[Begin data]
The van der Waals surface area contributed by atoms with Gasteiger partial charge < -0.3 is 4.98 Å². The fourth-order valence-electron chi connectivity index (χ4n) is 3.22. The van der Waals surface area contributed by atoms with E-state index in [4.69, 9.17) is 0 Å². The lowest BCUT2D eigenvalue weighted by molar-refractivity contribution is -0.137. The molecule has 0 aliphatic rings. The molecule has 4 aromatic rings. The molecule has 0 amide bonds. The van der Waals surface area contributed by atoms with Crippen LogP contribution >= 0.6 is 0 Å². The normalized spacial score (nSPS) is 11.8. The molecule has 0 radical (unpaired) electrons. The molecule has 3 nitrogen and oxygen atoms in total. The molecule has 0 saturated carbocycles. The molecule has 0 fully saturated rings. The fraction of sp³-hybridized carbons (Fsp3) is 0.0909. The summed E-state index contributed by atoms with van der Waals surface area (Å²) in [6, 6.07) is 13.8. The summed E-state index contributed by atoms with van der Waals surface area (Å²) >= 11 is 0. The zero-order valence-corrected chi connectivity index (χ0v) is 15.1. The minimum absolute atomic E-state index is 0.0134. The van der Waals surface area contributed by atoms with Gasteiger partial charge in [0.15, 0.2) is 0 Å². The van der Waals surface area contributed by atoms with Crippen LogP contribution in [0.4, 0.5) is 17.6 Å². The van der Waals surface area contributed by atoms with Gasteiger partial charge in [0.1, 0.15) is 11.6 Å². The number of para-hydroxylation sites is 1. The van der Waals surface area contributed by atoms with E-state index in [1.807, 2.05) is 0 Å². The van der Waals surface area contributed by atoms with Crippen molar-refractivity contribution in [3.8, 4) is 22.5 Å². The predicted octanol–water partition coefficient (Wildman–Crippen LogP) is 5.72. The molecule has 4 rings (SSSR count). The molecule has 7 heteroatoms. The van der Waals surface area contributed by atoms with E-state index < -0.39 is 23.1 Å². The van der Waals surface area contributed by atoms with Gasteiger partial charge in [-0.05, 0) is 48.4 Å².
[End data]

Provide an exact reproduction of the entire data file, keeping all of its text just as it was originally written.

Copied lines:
The van der Waals surface area contributed by atoms with Gasteiger partial charge < -0.3 is 4.98 Å². The fourth-order valence-electron chi connectivity index (χ4n) is 3.22. The van der Waals surface area contributed by atoms with E-state index in [4.69, 9.17) is 0 Å². The lowest BCUT2D eigenvalue weighted by molar-refractivity contribution is -0.137. The molecule has 0 aliphatic rings. The molecule has 4 aromatic rings. The molecule has 0 amide bonds. The van der Waals surface area contributed by atoms with Crippen LogP contribution >= 0.6 is 0 Å². The normalized spacial score (nSPS) is 11.8. The molecule has 0 radical (unpaired) electrons. The molecule has 3 nitrogen and oxygen atoms in total. The molecule has 0 saturated carbocycles. The molecule has 0 fully saturated rings. The fraction of sp³-hybridized carbons (Fsp3) is 0.0909. The summed E-state index contributed by atoms with van der Waals surface area (Å²) in [6, 6.07) is 13.8. The summed E-state index contributed by atoms with van der Waals surface area (Å²) >= 11 is 0. The zero-order valence-corrected chi connectivity index (χ0v) is 15.1. The minimum absolute atomic E-state index is 0.0134. The van der Waals surface area contributed by atoms with Gasteiger partial charge in [0.15, 0.2) is 0 Å². The van der Waals surface area contributed by atoms with Crippen LogP contribution in [0.4, 0.5) is 17.6 Å². The van der Waals surface area contributed by atoms with Gasteiger partial charge in [0.1, 0.15) is 11.6 Å². The number of para-hydroxylation sites is 1. The van der Waals surface area contributed by atoms with E-state index in [1.807, 2.05) is 0 Å². The van der Waals surface area contributed by atoms with Crippen molar-refractivity contribution in [3.8, 4) is 22.5 Å². The predicted octanol–water partition coefficient (Wildman–Crippen LogP) is 5.72. The molecule has 4 rings (SSSR count). The molecule has 7 heteroatoms. The van der Waals surface area contributed by atoms with E-state index < -0.39 is 23.1 Å². The van der Waals surface area contributed by atoms with Gasteiger partial charge in [-0.05, 0) is 48.4 Å².